With the onset of an epidemic of monkeypox in various parts of the developed world, international attention has focused on this disease. A new article published in Travel Medicine and Infectious Diseases reviews the history of this disease in Africa and outside Africa, with particular reference to its clinical difficulties.
Monkeypox is a neglected tropical zoonotic disease endemic to the rainforest regions of Central and West Africa. The virus that causes it, Monkeypoxvirus (MPXV), is so called because it was first found in Cynomolgus monkeys, Denmark, in 1958. However, primates, including humans, are now believed to be only incidental hosts, although there is little evidence to support the hypothesis that small mammals, including rodents are the natural hosts.
Since the first human case of monkeypox in 1970, several outbreaks have been reported, primarily in the Democratic Republic of Congo and Nigeria, with more than 19,000 cases documented over the two decades from 2000 to 2019. Since then, nearly 16,000 cases were reported between 2021 and 2022. This indicates the increasing extent of the infection.
This could be due to many different reasons: better monitoring and reporting, felling of forests and therefore greater contact with animal reservoirs, loss of immunity to poxviruses as the current generation is not immune to smallpox and monkeypox virus mutations that cause higher rates of spread among humans. Currently, the reproductive number is calculated to be above 2, up from earlier estimates of 0.8 and 0.6 from the 1980s and again from the first decade of this millennium.
Mode of infection
Infection occurs through direct contact with an infected animal but also between humans. High-risk contacts include hunting and slaughtering animals, with saliva, respiratory droplets, skin lesions, and fomites being the agents of transmission.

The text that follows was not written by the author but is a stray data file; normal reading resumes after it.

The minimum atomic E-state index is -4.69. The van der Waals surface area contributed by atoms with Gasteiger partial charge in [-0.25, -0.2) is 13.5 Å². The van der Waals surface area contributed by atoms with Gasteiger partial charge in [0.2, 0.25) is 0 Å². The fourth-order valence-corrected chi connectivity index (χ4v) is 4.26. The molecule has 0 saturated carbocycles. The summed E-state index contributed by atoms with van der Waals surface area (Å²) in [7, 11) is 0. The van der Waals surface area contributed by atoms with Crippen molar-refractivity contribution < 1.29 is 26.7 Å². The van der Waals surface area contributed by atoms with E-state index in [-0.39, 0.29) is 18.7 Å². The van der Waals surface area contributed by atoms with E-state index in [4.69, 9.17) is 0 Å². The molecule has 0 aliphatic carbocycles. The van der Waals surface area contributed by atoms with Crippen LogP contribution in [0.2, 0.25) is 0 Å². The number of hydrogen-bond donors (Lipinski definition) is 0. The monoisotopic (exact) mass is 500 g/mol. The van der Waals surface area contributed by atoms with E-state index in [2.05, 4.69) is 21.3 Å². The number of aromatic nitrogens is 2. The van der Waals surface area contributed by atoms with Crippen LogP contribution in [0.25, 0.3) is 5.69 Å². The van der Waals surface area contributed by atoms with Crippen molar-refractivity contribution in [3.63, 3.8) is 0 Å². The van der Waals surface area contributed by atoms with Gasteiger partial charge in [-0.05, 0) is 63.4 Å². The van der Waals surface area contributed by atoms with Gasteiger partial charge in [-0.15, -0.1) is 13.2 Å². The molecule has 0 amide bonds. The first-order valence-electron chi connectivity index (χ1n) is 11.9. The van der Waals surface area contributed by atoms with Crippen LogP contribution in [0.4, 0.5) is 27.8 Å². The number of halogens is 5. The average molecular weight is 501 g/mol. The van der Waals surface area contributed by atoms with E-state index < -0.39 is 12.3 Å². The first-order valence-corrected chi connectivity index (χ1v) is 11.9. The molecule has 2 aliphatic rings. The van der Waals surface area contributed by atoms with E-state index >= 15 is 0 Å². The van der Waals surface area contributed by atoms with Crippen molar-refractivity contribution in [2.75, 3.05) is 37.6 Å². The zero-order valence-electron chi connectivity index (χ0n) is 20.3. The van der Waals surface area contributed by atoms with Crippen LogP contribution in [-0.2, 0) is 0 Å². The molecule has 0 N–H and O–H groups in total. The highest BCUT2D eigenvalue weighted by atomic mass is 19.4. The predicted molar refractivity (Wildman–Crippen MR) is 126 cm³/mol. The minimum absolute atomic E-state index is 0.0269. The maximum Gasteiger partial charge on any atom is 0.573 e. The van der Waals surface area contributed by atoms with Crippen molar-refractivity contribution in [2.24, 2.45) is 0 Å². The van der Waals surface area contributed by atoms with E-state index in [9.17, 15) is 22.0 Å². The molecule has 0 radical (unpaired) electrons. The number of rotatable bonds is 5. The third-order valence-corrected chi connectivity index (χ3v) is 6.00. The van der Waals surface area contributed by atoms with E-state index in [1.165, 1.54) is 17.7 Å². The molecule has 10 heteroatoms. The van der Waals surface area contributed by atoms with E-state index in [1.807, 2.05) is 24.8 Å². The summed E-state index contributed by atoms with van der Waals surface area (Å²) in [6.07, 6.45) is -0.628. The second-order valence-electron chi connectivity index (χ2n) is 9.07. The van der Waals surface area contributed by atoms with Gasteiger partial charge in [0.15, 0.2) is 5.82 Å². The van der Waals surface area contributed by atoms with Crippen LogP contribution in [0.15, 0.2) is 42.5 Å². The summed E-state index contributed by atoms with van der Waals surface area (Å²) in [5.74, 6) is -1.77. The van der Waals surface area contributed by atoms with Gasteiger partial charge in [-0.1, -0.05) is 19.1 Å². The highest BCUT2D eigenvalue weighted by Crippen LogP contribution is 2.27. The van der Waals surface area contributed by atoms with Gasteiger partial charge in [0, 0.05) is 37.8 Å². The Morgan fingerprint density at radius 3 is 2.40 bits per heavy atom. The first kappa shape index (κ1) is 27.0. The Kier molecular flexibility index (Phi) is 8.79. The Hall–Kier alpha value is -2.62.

The secondary attack rate varies by area, time, extent of contact, and history of previous smallpox vaccination. It ranges from just over 3% to nearly 8%, although half of contacts in a recent outbreak in Congo were found to be infected.
In contact with an infected human being, up to 12% of young children can be infected among unvaccinated people. Unvaccinated and vaccinated household contacts are four times and seven times more likely to be infected. The incubation period can be 10 to 14 days, although in three quarters of a recent Nigerian outbreak it appears to be between 7 and 21 days.
The virus is a brick-shaped virus with double-stranded deoxyribonucleic acid (DNA) and comprises two clades, the Central African (Congo Basin) and West African clades. The latter seems softer. Symptoms include a smallpox-like rash, although the distribution is changing as more cases are reported in HIV patients. Many cases of chickenpox can be misdiagnosed as monkeypox, and the two occur together in more than a tenth of cases.
The monkeypox rash is primarily on the face and trunk, involving the palms and soles of the feet, with nearly 70% of patients also having genital involvement. The plaques and papules progress to vesicles and pustules, then develop a central cavity before forming scabs. Up to 66% of patients have more than a hundred lesions indicating serious disease, and almost one in five have more than a thousand lesions.
The scars are variable, but recent studies report their disappearance within two months. A secondary bacterial infection can occur in half of the cases. Fever may or may not precede the rash, although enlarged lymph nodes are thought to be a distinguishing feature of the disease. Recent research indicates that it can occur in as few as 40% but up to 87% of cases, however.
The case fatality rate (CFR) is about 11% and 5% for the Central and West African clades, respectively.